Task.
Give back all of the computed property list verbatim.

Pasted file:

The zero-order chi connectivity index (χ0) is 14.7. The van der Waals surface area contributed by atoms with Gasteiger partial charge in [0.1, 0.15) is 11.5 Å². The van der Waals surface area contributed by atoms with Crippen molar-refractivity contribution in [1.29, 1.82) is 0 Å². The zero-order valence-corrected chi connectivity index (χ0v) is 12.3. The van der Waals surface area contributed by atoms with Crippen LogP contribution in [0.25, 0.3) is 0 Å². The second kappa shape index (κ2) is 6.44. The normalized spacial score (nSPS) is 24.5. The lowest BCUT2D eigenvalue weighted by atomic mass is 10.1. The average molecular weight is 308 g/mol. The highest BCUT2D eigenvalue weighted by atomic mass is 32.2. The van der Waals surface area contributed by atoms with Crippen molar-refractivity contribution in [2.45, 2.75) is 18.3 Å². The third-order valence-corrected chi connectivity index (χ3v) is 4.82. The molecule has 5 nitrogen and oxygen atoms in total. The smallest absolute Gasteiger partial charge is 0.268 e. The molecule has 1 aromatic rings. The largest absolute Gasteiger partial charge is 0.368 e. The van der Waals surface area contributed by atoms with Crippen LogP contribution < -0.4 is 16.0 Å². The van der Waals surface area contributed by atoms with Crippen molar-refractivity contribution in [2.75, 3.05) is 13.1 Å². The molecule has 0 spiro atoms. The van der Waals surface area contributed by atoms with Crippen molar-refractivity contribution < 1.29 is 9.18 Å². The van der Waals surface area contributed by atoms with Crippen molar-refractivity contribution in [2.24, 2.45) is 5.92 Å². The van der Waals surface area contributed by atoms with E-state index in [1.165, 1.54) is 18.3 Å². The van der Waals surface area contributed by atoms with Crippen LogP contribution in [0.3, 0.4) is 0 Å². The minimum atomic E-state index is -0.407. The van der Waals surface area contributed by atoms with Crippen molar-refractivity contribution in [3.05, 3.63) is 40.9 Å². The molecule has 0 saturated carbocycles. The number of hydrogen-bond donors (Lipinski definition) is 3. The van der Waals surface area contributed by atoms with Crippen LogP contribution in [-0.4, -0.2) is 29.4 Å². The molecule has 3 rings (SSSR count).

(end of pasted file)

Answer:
The zero-order chi connectivity index (χ0) is 14.7. The van der Waals surface area contributed by atoms with Gasteiger partial charge in [0.1, 0.15) is 11.5 Å². The van der Waals surface area contributed by atoms with Crippen molar-refractivity contribution in [1.29, 1.82) is 0 Å². The zero-order valence-corrected chi connectivity index (χ0v) is 12.3. The van der Waals surface area contributed by atoms with Crippen LogP contribution in [0.25, 0.3) is 0 Å². The second kappa shape index (κ2) is 6.44. The normalized spacial score (nSPS) is 24.5. The lowest BCUT2D eigenvalue weighted by atomic mass is 10.1. The average molecular weight is 308 g/mol. The highest BCUT2D eigenvalue weighted by atomic mass is 32.2. The van der Waals surface area contributed by atoms with Crippen molar-refractivity contribution in [2.45, 2.75) is 18.3 Å². The third-order valence-corrected chi connectivity index (χ3v) is 4.82. The molecule has 5 nitrogen and oxygen atoms in total. The smallest absolute Gasteiger partial charge is 0.268 e. The molecule has 1 aromatic rings. The largest absolute Gasteiger partial charge is 0.368 e. The van der Waals surface area contributed by atoms with Crippen LogP contribution < -0.4 is 16.0 Å². The van der Waals surface area contributed by atoms with Crippen molar-refractivity contribution in [2.75, 3.05) is 13.1 Å². The molecule has 0 spiro atoms. The van der Waals surface area contributed by atoms with Crippen molar-refractivity contribution < 1.29 is 9.18 Å². The van der Waals surface area contributed by atoms with Crippen molar-refractivity contribution in [2.24, 2.45) is 5.92 Å². The van der Waals surface area contributed by atoms with E-state index in [1.165, 1.54) is 18.3 Å². The van der Waals surface area contributed by atoms with Crippen LogP contribution in [0.3, 0.4) is 0 Å². The minimum atomic E-state index is -0.407. The van der Waals surface area contributed by atoms with Crippen molar-refractivity contribution in [3.05, 3.63) is 40.9 Å². The molecule has 0 saturated carbocycles. The number of hydrogen-bond donors (Lipinski definition) is 3. The van der Waals surface area contributed by atoms with Crippen LogP contribution in [-0.4, -0.2) is 29.4 Å². The molecule has 3 rings (SSSR count).